ZH: That means you faced more reach blocks and linemen climbing to you at the second level too though, right? You enjoyed the havoc of that even though you had to face more linemen in your face?

AS: I actually had more fun playing in the box. I feel that I’m an even better linebacker in the box. I can play outside in a hybrid position, but in the box and running inside-out on everything is where I have the most fun at. It took me some time to get used to it but I had such a fun time in the box this past year.

Feeling Disrespected

For context, most of my phone interviews go for around 10-15 minutes long. Before this next question, Antjuan and I were approaching the 30-minute mark (so yes, I did have to cut down some of this article).

ZH: I feel like some of this is getting lost because people can’t hear how energetic and fun you are to talk to. I have to get you on a podcast or something (laughs). I want to get more hype around you too.

AS: Man, I am all on board with that. Dude, I feel dang-near DISRESPECTED. I feel like if you put my tape next to anybody’s in the country, my tape is just as good as anybody's. I didn’t have all the hype though and didn’t come from the “winning program.” I don’t have the hype around me. It is fine, I have no problem having to go through a few extra hurdles and whatnot but I definitely feel a little disrespected and a little slighted. It’s all good though. They just gonna feel me.

NFL Outlook

ZH: We have gone through just about everything today so I’ll finish with my typical question; What is my team getting when they spend a draft pick on Antjuan Simmons?

AS: You are getting a standup guy. I’m accountable, trustworthy, and I’m going to show up on the field. I am always ready to work. No matter how it is, I will work. Just like how Khari (Willis) is, I try to be the exact same way. Whatever the coach needs, I’m going to get that done to the very best of my ability. I’m going to go hard as possible every single snap, and every practice. You are getting a leader, somebody who wants to do things right, and is going to push his teammates to do things right as well.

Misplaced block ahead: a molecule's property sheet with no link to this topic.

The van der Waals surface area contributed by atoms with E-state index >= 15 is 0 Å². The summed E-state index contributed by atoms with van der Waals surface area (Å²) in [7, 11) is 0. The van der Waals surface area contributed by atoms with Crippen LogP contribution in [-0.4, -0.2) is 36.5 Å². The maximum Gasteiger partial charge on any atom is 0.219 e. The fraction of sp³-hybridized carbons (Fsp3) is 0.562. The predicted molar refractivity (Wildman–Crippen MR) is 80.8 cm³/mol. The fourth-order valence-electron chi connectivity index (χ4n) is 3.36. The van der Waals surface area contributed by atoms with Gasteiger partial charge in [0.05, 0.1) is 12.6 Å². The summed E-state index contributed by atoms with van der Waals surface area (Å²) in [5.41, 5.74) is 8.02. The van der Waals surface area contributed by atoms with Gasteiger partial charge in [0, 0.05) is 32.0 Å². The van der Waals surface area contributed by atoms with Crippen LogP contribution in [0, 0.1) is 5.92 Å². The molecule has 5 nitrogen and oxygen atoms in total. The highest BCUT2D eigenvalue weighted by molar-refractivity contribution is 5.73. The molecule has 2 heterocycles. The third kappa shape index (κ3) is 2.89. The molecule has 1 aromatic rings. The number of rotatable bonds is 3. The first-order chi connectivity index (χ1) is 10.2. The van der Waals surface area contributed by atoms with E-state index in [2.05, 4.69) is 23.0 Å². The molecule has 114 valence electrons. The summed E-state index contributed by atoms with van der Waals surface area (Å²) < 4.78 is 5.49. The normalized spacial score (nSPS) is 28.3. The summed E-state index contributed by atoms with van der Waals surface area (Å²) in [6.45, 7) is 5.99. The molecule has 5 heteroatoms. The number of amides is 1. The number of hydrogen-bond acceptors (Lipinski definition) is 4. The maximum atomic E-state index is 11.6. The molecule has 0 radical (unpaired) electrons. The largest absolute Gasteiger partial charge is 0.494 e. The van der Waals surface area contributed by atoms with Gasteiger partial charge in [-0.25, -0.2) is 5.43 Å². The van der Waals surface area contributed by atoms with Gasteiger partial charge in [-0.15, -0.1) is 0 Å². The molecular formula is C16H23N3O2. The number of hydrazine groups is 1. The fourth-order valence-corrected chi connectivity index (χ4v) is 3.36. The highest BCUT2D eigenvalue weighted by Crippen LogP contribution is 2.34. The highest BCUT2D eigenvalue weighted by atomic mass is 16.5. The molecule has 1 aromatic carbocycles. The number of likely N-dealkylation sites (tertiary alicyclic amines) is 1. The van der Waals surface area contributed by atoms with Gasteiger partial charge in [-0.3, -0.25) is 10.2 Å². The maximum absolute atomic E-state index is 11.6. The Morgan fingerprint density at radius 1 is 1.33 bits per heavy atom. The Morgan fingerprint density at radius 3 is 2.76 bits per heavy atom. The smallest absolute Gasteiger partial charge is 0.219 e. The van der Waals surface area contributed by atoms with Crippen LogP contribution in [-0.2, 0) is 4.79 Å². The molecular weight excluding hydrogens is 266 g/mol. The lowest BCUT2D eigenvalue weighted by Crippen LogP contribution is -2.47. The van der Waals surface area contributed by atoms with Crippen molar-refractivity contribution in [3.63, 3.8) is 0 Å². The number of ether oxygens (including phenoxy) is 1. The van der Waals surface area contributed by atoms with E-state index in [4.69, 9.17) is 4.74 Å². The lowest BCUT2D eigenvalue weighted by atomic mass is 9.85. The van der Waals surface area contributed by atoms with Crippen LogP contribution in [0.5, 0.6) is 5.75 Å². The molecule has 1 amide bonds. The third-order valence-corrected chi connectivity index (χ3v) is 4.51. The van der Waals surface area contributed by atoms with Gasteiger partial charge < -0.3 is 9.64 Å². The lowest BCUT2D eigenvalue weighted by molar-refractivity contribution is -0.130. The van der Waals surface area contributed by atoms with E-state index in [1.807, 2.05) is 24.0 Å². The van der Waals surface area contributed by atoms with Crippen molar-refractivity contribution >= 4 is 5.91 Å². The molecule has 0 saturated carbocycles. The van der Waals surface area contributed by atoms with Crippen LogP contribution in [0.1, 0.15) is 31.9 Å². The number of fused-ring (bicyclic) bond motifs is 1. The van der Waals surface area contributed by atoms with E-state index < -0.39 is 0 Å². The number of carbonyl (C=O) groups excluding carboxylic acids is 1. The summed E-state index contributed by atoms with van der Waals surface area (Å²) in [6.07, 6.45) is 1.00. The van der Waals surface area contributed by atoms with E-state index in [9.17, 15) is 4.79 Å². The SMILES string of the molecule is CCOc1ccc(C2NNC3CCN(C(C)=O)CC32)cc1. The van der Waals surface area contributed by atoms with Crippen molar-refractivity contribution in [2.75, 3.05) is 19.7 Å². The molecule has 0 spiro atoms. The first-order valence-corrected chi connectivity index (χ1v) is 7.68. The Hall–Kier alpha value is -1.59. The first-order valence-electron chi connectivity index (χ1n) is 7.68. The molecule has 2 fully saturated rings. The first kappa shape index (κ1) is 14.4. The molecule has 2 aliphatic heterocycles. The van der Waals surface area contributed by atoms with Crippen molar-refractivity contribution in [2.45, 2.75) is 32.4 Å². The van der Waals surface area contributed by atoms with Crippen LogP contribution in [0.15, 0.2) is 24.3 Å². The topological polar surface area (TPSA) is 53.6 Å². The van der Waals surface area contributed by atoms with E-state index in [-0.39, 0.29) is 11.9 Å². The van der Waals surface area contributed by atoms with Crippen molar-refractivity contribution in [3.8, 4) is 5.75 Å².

I’ve never won a Championship, but I WANT TO WIN. Like... (deep breathe)... We weren’t very successful at Michigan State and I want to know what it is like to step on the field and dominate teams and handle people. I wanna win, man. I’m tired of being the underdog and at this point, I just want to go. It doesn’t matter who is in front of me, I just wanna play ball and win at the highest level.

Final Thoughts

I went into this interview without any expectations in regards to Antjuan Simmons. I liked his film a lot but his personality really won me over the more we talked. He is an extremely hungry player, and that shows in the film as well. He fits the personality type and mindset that the Colts love in their locker room.

The only issue I could see is his size. Chris Ballard loves lengthy freaks at linebacker and that just isn’t Simmons. However, he has made exceptions to his height/size requirements in the past for certain players such as Isaiah Rodgers and Kenny Moore II. Overall, I really like Simmons’ film and who he is as a person and think that if he is given the opportunity, he will show out in the league.